The Great Lakes stress test: a new tool helps researchers zero in on the leading threats to the Great Lakes.
These freshwater lakes contain 21% of the world's surface fresh water. They are a major source of trade and commerce and, as a result of the ships and manufacturing plants that use them, have some of the highest concentrations of pollutants in the country, including mercury, PCBs and agricultural runoff.
Researchers led by the University of Michigan have created a comprehensive map of the Great Lakes' stressors, and the first map to date that details all major stressors on the lakes in a quantitative way. "Despite clear societal dependence on the Great Lakes, their condition continues to be degraded by numerous environmental stressors," said David Allan, the project's lead researcher and a professor of aquatic sciences at the University of Michigan's School of Natural Resources and Environment, in a related release.
The map was created by a team of researchers known as the Great Lakes Environmental Assessment and Mapping (GLEAM) project. In addition to a cumulative stress index map, the research team generated separate digital maps for 34 individual lake stressors. The stressors are broken down into seven categories which include changes to aquatic habitat, climate change, coastal development, fisheries management, invasive species, nonpoint source pollution and toxic chemical pollution. The researchers will continue to add stressors as more data becomes available.
The comprehensive map illustrates both high- and low-stress regions, showing that stress is highest closer to shorelines, but also extends offshore in some areas. "Current efforts to conserve, manage and restore the Great Lakes often take a piecemeal approach, targeting threats one by one," Allan said. "We need to recognize that the Great Lakes are affected by multiple environmental stressors and devise strategies [accordingly]." Large areas of cumulative stress were found in Lakes Erie and Ontario and along Michigan's shorelines. In contrast, offshore areas of Lakes Superior and Huron, where the coasts are less populated and developed, showed relatively little stress.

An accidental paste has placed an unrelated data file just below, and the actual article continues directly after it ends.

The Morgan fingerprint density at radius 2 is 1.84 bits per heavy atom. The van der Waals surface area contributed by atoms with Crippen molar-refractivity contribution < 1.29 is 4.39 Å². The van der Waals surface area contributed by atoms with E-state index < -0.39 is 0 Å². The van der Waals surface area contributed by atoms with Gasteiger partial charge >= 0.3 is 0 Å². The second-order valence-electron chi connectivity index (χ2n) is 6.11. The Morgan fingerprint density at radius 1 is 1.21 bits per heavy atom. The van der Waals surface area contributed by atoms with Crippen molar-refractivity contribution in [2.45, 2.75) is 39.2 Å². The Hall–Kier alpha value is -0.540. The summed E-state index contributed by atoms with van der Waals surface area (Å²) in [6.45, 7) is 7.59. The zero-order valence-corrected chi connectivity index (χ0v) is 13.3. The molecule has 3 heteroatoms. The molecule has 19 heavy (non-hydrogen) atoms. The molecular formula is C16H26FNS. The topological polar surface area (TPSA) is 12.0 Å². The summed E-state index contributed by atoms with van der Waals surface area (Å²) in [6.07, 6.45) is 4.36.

A key goal of the mapping effort is to help lawmakers and natural resource managers better plan Great Lakes-area investments, such as those under the Great Lakes Restoration Initiative. The initiative is a federal effort launched in 2009 that funds projects at sites where ecosystem stress is very high. The researchers caution against using the finer scales of the online mapping tool, since there is a risk of over-interpreting the data as you zoom in. The most meaningful scale, they say, is at 30,000 feet, which provides for regional comparisons among the lakes and drawing conclusions at large spatial scales.
The Great Lakes region serves a number of important functions including drinking water, food, water purification and recreational and aesthetic benefits. Researchers mapped the ecosystem services provided by the region by including locations of beaches, marinas and bird-watching sites. To quantify provisioning services, the researchers accounted for the distribution and magnitude of commercial harvests and home ports for charter fishing vessels. The map also includes spawning locations of two important species offish, lake trout and yellow perch. Comparing maps of ecosystem services to maps of stress, the researchers found that locations providing human benefits were often disproportionately stressed.
The climate change maps showed evidence of changing water levels, decreased winter ice cover and warming water temperatures, too. As with other mapped stressors, the maps display this climate change data in a way that hasn't previously been available. The water temperature map illustrates that summer surface water temperatures are increasing across all five lakes. Warming temperatures in the lakes are expected to alter the range and abundance of many species and promote the spread of algae and other invasive aquatic organisms. Lake Superior is one of the most rapidly warming lakes in the world. The ice cover map shows the greatest loss in ice cover along the shorelines of the upper Great Lakes, especially in large bays like Grand Traverse Bay, Georgian Bay and on Lake Superior. Over the last few months, there have been record low water levels reported in Lakes Michigan and Huron.
In addition to helping identify high stress areas for restoration, the maps may also help broaden the types of restoration projects in the Great Lakes region. With detailed information on the types of stressors, more strategic restoration projects can be used to target areas of high stress. The maps make it clear just how crucial it is that Great Lakes remediation efforts are a success.
JENNIFER SANTISI is a freelance science and environmental writer in Washington, D.C.
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|Date:||May 1, 2013|
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